Aitutaki and Atiu
Enchanting Aitutaki, an island with an area of barely 7.5 square miles (20 sq km), lies 140 miles (225 km) north of Rarotonga. The hilly main island with its nearly 400-foot-high (124 m) Maungapu hill is of volcanic origin. To the east, a string of uninhabited coral atolls (motes) stretch out like a pearl necklace, from a geological point of view an unusual combination of volcanic and coral formations.
The barrier reef surrounding the island bars larger ships from entering, thus protecting the shimmering emerald-green lagoon. The island is among the most beautiful places in the South Seas, which has earned it popularity among tourists. Prior to tourism, the only sources of income for its 2400 inhabitants were fishing, agriculture, especially planting copra and bananas, and financial aid from islanders living abroad.
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The first European to sight Aitutaki was Captain Bligh of the Bounty in 1789. The first missionaries arrived in 1821. American soldiers stationed on the island in World War Two built the airport and the Arutanga Wharf in the principal city of Arutanga on the west coast.
The coral islets sprinkled at the edge of the lagoon all boast much-sought fine white sand beaches and can be easily explored on a boat tour. On the inlet of Akitua, southeast of the airstrip, there is luxury resort where the tropical paradise can be comfortably enjoyed.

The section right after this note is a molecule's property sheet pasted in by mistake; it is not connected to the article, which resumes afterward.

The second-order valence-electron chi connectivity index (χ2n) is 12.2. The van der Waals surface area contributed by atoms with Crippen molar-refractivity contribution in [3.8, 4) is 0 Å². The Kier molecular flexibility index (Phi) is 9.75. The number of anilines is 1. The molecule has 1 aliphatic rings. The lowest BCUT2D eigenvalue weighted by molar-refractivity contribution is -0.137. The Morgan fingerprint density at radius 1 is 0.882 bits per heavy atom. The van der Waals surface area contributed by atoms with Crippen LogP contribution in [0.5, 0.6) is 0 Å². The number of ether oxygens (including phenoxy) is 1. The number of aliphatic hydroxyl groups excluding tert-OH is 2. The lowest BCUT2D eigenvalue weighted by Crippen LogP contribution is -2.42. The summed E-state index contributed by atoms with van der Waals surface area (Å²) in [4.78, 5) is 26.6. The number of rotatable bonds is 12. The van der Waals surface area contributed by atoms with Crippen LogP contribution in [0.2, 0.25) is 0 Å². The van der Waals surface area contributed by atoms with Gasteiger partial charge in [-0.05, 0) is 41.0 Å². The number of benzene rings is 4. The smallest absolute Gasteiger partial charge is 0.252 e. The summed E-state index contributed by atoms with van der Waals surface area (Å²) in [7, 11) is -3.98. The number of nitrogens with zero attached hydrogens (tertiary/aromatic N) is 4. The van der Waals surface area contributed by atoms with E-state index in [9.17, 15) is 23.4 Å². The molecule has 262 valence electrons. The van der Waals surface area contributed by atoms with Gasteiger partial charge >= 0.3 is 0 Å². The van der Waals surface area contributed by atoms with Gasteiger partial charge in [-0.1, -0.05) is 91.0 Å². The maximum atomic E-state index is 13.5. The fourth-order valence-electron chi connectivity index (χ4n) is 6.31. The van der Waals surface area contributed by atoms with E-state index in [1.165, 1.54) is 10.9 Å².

The elevated coral atoll Alin is just over 6 square miles (15 sq km) in area, 112 miles (180 km) from Rarotonga. Its main attractions are limestone caves, gentle bays, white sand beaches, red volcanic soil and bizarre coastal rock formations called makatea, which are formed from the coral limestone. About 1000 island inhabitants live in five villages on a 224-foot-high (70 m) volcanic plateau in the island’s interior. They grow taro, pineapples and coffee. Individual travelers can enjoy Atiu and hike its numerous trails, explore caves, such as Takitaki Cave, with a guide, or simply laze in the sun on the beach.
Several beaches vie for attention: Taungaroro Beach, Orovaru Beach and Tunai Beach in the west, or Oneroa Beach and Takauroa Beach in the east. Bush beer, made of imported hops, malt, yeast and sugar is brewed on the island. The airstrip is in the north; Taunganui Harbor is in the northwest.